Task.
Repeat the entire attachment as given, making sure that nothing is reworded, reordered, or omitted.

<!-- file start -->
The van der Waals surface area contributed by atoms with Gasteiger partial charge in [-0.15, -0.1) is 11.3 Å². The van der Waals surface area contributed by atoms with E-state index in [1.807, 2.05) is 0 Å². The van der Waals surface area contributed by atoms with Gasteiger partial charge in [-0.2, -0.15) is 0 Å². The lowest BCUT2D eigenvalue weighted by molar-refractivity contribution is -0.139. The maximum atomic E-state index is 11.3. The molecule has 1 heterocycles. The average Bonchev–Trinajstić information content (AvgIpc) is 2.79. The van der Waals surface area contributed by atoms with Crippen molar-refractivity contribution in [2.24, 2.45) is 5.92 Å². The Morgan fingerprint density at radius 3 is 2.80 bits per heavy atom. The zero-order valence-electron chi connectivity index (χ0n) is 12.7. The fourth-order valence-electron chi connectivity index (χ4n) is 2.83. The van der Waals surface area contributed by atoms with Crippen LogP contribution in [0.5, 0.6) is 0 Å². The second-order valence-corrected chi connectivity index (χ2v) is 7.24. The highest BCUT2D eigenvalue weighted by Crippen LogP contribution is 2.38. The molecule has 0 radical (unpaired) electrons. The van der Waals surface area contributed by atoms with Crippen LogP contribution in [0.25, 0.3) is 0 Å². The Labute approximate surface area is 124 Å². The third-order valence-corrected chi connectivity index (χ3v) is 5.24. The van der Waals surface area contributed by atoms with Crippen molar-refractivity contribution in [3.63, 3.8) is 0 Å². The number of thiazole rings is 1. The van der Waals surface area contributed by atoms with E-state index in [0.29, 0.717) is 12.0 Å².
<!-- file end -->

The van der Waals surface area contributed by atoms with Gasteiger partial charge in [-0.15, -0.1) is 11.3 Å². The van der Waals surface area contributed by atoms with E-state index in [1.807, 2.05) is 0 Å². The van der Waals surface area contributed by atoms with Gasteiger partial charge in [-0.2, -0.15) is 0 Å². The lowest BCUT2D eigenvalue weighted by molar-refractivity contribution is -0.139. The maximum atomic E-state index is 11.3. The molecule has 1 heterocycles. The average Bonchev–Trinajstić information content (AvgIpc) is 2.79. The van der Waals surface area contributed by atoms with Crippen molar-refractivity contribution in [2.24, 2.45) is 5.92 Å². The Morgan fingerprint density at radius 3 is 2.80 bits per heavy atom. The zero-order valence-electron chi connectivity index (χ0n) is 12.7. The fourth-order valence-electron chi connectivity index (χ4n) is 2.83. The van der Waals surface area contributed by atoms with Crippen LogP contribution in [0.5, 0.6) is 0 Å². The second-order valence-corrected chi connectivity index (χ2v) is 7.24. The highest BCUT2D eigenvalue weighted by Crippen LogP contribution is 2.38. The molecule has 0 radical (unpaired) electrons. The van der Waals surface area contributed by atoms with Crippen LogP contribution in [0.25, 0.3) is 0 Å². The Labute approximate surface area is 124 Å². The third-order valence-corrected chi connectivity index (χ3v) is 5.24. The van der Waals surface area contributed by atoms with Crippen molar-refractivity contribution in [3.63, 3.8) is 0 Å². The number of thiazole rings is 1. The van der Waals surface area contributed by atoms with E-state index in [0.29, 0.717) is 12.0 Å².